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Trump Speaking Now at PA Rally; Clinton Ahead By 11 Points in First Poll Since Trump Tape Leak; House Speaker Ryan Won't Defend Trump Or Campaign For Him; Priebus Remains Behind Trump; Back On The Trail After Debate. Aired 8-9p ET

Aired October 10, 2016 - 20:00   ET


[20:00:16] ANDERSON COOPER, CNN ANCHOR: And good evening. Thanks for joining us tonight.

Tonight, the presidential race possibly at a turning point in the Republican Party at a breaking point after a debate unlike any other and developments you simply would not believe if you hadn't heard them for yourself. In just the last 72 hours, we've heard Donald Trump talk about being able to sexually assault women with impunity because he's a star. We've heard him promise on the debate stage last night to put his opponent behind bars if he wins the election.

We've seen the highest ranking lawmaker in Trump's own party disavow him and today, we got new polling that shows how much this race may have shifted in just a few days. We'll break down those numbers, coming up.

Meantime, CNN's Sunlen Serfaty is traveling with the Trump campaign. She joins us now from northeastern Pennsylvania.

Donald Trump is on stage right now. What, if anything, he's been saying about the debate last night?

SUNLEN SERFATY, CNN CORRESPONDENT: Well, Anderson, he seems quite satisfied with his debate performance. He's bringing it up in front of his crowd today, saying it was an amazing night and it seems to be that he's trying to bring up the moment that many thought worked better for him last night in which he was very focused, going on the attack on Hillary Clinton over e-mails.

He just brought up a few minutes ago the fact that he said if he were elected president, he would appoint a special prosecutor to investigate Hillary Clinton. That's certainly throwing out red meat to his crowd.

And he is doubling down on bringing up Bill Clinton's past indiscretions, almost threatening to do more so. He says, look, if they're going to bring out more tapes on me, I'm just going to keep brings up inappropriate things that Bill Clinton has done -- this sort of scorched-eth strategy that we've all been talking about over the last 24 hours. He is certainly bringing here to his rallies tonight -- Anderson. COOPER: What's his reaction been to Paul Ryan who's saying he won't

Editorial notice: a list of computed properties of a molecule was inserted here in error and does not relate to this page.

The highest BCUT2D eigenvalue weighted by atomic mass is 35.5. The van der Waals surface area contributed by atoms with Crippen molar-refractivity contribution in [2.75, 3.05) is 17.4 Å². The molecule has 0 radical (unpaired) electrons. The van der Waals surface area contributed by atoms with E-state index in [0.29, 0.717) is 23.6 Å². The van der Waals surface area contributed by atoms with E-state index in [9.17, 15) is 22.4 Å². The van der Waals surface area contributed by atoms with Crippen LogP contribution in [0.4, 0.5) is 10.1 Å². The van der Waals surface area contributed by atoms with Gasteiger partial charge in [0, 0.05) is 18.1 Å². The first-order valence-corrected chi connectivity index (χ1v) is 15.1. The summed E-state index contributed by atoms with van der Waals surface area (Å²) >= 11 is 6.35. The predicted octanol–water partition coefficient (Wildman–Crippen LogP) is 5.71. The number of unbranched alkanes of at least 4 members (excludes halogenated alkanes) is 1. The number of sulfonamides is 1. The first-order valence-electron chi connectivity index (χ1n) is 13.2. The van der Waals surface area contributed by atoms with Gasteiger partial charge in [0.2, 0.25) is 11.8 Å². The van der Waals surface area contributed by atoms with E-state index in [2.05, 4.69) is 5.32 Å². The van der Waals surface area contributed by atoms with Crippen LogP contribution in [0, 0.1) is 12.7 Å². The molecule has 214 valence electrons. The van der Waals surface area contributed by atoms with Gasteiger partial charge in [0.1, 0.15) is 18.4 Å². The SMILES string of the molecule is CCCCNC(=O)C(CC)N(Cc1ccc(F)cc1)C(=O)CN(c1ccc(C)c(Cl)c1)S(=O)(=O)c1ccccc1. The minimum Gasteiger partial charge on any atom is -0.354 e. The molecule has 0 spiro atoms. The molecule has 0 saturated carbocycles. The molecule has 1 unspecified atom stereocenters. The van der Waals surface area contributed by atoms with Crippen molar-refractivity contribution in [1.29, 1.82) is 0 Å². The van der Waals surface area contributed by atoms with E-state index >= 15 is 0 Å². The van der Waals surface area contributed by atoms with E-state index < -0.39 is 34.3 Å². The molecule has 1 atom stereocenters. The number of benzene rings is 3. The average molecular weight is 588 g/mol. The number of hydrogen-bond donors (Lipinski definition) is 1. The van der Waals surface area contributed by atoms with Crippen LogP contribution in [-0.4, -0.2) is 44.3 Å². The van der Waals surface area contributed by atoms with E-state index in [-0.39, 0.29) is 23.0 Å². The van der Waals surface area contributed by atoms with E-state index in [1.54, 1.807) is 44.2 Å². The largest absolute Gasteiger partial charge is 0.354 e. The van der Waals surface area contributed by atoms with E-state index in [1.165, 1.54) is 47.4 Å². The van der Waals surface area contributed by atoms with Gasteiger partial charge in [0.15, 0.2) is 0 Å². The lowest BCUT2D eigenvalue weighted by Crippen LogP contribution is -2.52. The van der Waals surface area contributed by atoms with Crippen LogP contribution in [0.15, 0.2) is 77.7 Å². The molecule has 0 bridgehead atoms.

campaign with or defend Donald Trump?

SERFATY: Well, no surprise here. He really lashed back and lashed back quickly. He basically tweeted, Paul Ryan, do your job, don't you have jobs to focus on and balancing budgets to focus on and immigration to focus on in the House?

He said pointblank, not waste his time on fighting the Republican nominee. So, some pretty strong words between Donald Trump and Paul Ryan. Of course, no love lost, we all know this is the latest in their long saga of their, really, interesting relationship.

COOPER: Yes, Sunlen, appreciate it. Thanks, Sunlen Serfaty.

We're going to keep our eye on what Mr. Trump is saying there tonight and if he makes more news, we'll bring that to you, of course.

Meantime, Hillary Clinton, how she played last night's debate performance on the trail today, that and stop me if you heard this from before, dealing with another batch of unearthed e-mails.

CNN's Jeff Zeleny has late details. He joins me now from Columbus, Ohio.

So, the fact, Jeff, that Clinton is in Ohio now, a day before the voter registration deadline there, how is she trying to take advantage of what's going on in the Republican Party?

JEFF ZELENY, CNN SENIOR WASHINGTON CORRESPONDENT: Well, Anderson, she just left the stage really a couple moments ago here. There are thousands of people, the campaign estimates some 18,000 people here. I'm not sure there are quite that many, but there are certainly thousands upon thousands and voter registration is a central part of this event here.

Tomorrow is a critical day in this campaign. There are voter registration deadlines in Michigan, Ohio, Pennsylvania and Florida. So, the Clinton campaign today is going all out to try and make sure everyone is registered to vote and not just Democrats. They are going after some independents and moderates as well.

And, Anderson, the Clinton campaign also started some new commercials today aimed specifically at Republicans featuring Republicans -- a veteran, a mother. Others saying, "Look, I'm crossing party lines to vote Hillary Clinton," because they simply can't stomach Donald Trump.

So, Republicans are definitely a key part of their strategy tonight, Anderson.

COOPER: Is there a concern within the campaign that they could get overconfident?

ZELENY: Believe it or not, there is. And this is something that really for the month of September was not discussed when Democrats were very worried. But now there is a sense among Clinton advisers that they do not want Democrats to get too sure of themselves here.

They're watching all the news coverage as well. They're seeing, you know, an unprecedented implosion on the Republican side, so they are trying to make the case that they need people to vote for them.

And I am told that Hillary Clinton is sending that message directly to her staff, saying there's a no-gloating policy. They must take this seriously. She is, you know, going to be campaigning until the end, but it's one of the reasons she's doing a nighttime rally here in Ohio.

Anderson, we simply have not seen her do that much campaigning like this, but she knows that the moment is now to try and seize on this opportunity from Donald Trump.

COOPER: So, Jeff, there were another 2,000 e-mails from the Clinton campaign chair, John Podesta, posted this morning by WikiLeaks. What was in them, what's the Clinton campaign saying about them?